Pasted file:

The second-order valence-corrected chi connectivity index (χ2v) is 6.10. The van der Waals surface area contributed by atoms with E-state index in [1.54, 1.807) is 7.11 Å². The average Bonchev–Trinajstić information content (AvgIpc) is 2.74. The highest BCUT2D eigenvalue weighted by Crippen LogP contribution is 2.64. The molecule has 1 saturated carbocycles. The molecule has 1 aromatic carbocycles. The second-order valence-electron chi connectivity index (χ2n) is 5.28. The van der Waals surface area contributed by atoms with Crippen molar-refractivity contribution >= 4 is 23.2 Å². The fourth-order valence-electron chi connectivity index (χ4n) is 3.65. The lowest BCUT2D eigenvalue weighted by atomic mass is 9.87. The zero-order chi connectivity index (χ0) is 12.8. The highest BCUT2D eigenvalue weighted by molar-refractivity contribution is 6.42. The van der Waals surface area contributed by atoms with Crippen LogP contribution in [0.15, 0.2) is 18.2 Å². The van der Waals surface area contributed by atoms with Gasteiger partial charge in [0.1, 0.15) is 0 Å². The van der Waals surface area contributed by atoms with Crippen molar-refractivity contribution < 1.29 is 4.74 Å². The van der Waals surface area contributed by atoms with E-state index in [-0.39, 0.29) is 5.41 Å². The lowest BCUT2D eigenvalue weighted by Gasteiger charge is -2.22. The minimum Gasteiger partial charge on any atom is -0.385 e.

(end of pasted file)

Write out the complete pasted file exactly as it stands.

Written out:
The second-order valence-corrected chi connectivity index (χ2v) is 6.10. The van der Waals surface area contributed by atoms with E-state index in [1.54, 1.807) is 7.11 Å². The average Bonchev–Trinajstić information content (AvgIpc) is 2.74. The highest BCUT2D eigenvalue weighted by Crippen LogP contribution is 2.64. The molecule has 1 saturated carbocycles. The molecule has 1 aromatic carbocycles. The second-order valence-electron chi connectivity index (χ2n) is 5.28. The van der Waals surface area contributed by atoms with Crippen molar-refractivity contribution >= 4 is 23.2 Å². The fourth-order valence-electron chi connectivity index (χ4n) is 3.65. The lowest BCUT2D eigenvalue weighted by atomic mass is 9.87. The zero-order chi connectivity index (χ0) is 12.8. The highest BCUT2D eigenvalue weighted by molar-refractivity contribution is 6.42. The van der Waals surface area contributed by atoms with Crippen LogP contribution in [0.15, 0.2) is 18.2 Å². The van der Waals surface area contributed by atoms with Gasteiger partial charge in [0.1, 0.15) is 0 Å². The van der Waals surface area contributed by atoms with Crippen molar-refractivity contribution < 1.29 is 4.74 Å². The van der Waals surface area contributed by atoms with E-state index in [-0.39, 0.29) is 5.41 Å². The lowest BCUT2D eigenvalue weighted by Gasteiger charge is -2.22. The minimum Gasteiger partial charge on any atom is -0.385 e.